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ST. PETERSBURG, Fla. -- Momentum can be difficult to stop in baseball, and as the Tampa Bay Rays try to end a slide that has carried over after the All-Star break, they'll do so Saturday against a tough pitcher in the Orioles' Chris Tillman.

Three times already this season, Tillman has faced the Rays, and three times the Orioles have won -- even a June 25 outing in which Tillman gave up 10 hits and six earned runs in five innings in an 8-6 win.

For the season, Tillman is 2-0 with a 3.78 ERA against the Rays -- he was 5-9 in his career against Tampa Bay this season, but is pitching well, with a 12-2 overall record and a 3.41 ERA. Orioles manager Buck Showalter said it's important to get quality starts coming out of the break after using four relievers in Friday's win.

"We're not going to have a rested bullpen the way we did tonight for the next 74 games," he said. "We were fortunate tonight -- you don't usually walk seven guys and win a game."

It hasn't mattered much who the Rays are facing on the mound of late -- they've lost seven straight and 23 of 26, the worst stretch in franchise history and worst by any team in baseball this season. It's also the worst 26-game stretch by any American League team since the 2003 Detroit Tigers.

What's more, the Orioles are 8-2 against the Rays this season, including six straight wins, their longest streak against Tampa Bay since 2007.

The challenge of ending the skid falls on left-hander Matt Moore, who has been mentioned as a trade possibility as the Rays move into seller mode as a result of playing in cellar mode with a 34-55 record.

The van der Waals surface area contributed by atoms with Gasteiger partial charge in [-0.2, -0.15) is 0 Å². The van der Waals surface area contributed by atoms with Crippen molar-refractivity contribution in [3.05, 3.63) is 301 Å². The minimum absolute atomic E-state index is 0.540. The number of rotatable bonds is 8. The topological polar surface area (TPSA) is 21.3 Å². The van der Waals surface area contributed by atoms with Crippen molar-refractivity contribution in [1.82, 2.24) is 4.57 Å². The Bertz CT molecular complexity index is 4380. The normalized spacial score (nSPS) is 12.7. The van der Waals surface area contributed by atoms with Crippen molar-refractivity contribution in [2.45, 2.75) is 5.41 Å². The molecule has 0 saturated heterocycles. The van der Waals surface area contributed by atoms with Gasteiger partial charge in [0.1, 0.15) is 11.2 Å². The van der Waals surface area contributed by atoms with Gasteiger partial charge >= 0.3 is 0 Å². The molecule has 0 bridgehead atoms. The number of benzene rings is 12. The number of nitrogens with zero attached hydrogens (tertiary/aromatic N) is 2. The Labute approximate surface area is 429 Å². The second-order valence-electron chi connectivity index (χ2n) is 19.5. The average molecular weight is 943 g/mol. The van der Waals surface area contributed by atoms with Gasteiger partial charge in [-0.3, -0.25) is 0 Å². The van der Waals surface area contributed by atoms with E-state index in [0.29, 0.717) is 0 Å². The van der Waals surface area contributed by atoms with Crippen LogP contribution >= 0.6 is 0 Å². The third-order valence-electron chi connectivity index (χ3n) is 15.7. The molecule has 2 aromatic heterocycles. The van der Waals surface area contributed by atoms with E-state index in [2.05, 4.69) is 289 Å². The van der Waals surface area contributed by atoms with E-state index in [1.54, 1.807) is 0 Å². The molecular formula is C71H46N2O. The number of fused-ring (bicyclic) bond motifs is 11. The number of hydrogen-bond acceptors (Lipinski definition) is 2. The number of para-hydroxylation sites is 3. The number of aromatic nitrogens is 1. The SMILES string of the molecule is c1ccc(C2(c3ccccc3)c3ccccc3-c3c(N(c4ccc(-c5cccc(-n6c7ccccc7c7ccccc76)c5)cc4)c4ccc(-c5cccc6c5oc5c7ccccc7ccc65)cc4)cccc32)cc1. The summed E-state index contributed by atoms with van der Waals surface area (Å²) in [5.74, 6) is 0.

Moore has lost to the Orioles twice this season -- he has given up eight earned runs in 13 2/3 innings with 15 strikeouts but not much else to show. For his career, he's 5-6 against Baltimore with a 4.46 ERA.

Within the last five weeks and the Rays' terrible skid, Moore has been their best bet to win. In the last 29 games, he is 3-2 and the rest of the pitching staff is a combined 3-21.

That's nearly the opposite of Friday's starter, Chris Archer, who has seen the Rays win just once in his last 11 starts -- and none since June 6. The Rays brought Archer back out for the eighth inning in a tie game on Friday and it backfired, as he gave up the deciding run on a solo home run to Jonathan Schoop.

"We felt, or I felt, that Arch was the best option there to get those two righties," Rays manager Kevin Cash said of Archer's no-decision. "I still feel that way. He just left a pitch up ... a slider up to Schoop."